Tenacious daylily deserves a little love
One of the first things I noticed when we bought our farm was the orange daylilies growing along the south and east sides of the pump house. They bloomed for weeks and required no care whatever.
Now, more than fifty years later, the daylilies are still there, tough as nails. Deer eat them, rabbits eat them, dry weather slows them down, winter doesn’t faze them.
A couple years ago I did a little research on this vigorous daylily that grows wild alongside roads and many other places across the country. Because of where it is commonly found, it is often called a “Ditch Lily.”
I learned that daylilies have been around for thousands of years, originating in Asia and soon spreading around the world. Daylilies bloom for but one day—but a single stalk can have many flowers on it. The genus name for daylilies is Hemerocallis, which comes from two Greek words, hemeros, which means “day” and kallios which means “beauty.”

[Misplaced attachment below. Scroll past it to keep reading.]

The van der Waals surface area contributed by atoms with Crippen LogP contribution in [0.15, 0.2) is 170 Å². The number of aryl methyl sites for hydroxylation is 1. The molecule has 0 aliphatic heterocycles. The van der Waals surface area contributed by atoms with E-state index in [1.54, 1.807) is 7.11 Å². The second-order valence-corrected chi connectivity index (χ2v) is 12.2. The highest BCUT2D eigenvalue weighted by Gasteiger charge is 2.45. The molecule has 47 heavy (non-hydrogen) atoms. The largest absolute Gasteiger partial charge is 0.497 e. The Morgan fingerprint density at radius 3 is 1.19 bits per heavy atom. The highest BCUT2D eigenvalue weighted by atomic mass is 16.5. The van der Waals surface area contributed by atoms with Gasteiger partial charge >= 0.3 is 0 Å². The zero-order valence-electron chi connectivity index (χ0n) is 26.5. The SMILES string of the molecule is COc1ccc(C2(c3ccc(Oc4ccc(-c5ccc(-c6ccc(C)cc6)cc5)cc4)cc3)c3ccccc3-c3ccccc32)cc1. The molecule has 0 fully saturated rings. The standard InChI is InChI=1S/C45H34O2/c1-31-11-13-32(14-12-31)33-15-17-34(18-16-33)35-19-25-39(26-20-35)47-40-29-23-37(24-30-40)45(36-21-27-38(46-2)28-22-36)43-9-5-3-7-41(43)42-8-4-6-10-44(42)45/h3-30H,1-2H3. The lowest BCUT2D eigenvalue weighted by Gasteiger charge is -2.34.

My brother, Darrel knows daylilies. As a professional plant breeder and former nursery owner, Darrel has introduced some 420 new types of daylilies—real beauties each one.
While the old orange daylilies were called Ditch Lilies, Darrel’s carry such names as Pardon Me, Happy Returns, I’ll See You Again, Original Score, and Majestic Heights to mention a few names. No Ditch Lilies for Darrel. See photo above for a few examples of his creations.
THE OLD TIMER SAYS: Add a little color to your life. Plant some daylilies.
Jerry Apps, born and raised on a Wisconsin farm, is Professor Emeritus at the University of Wisconsin-Madison and the author of more than 35 books, many of them on rural history and country life. For further information about Jerry's writing and TV work go to www.jerryapps.com.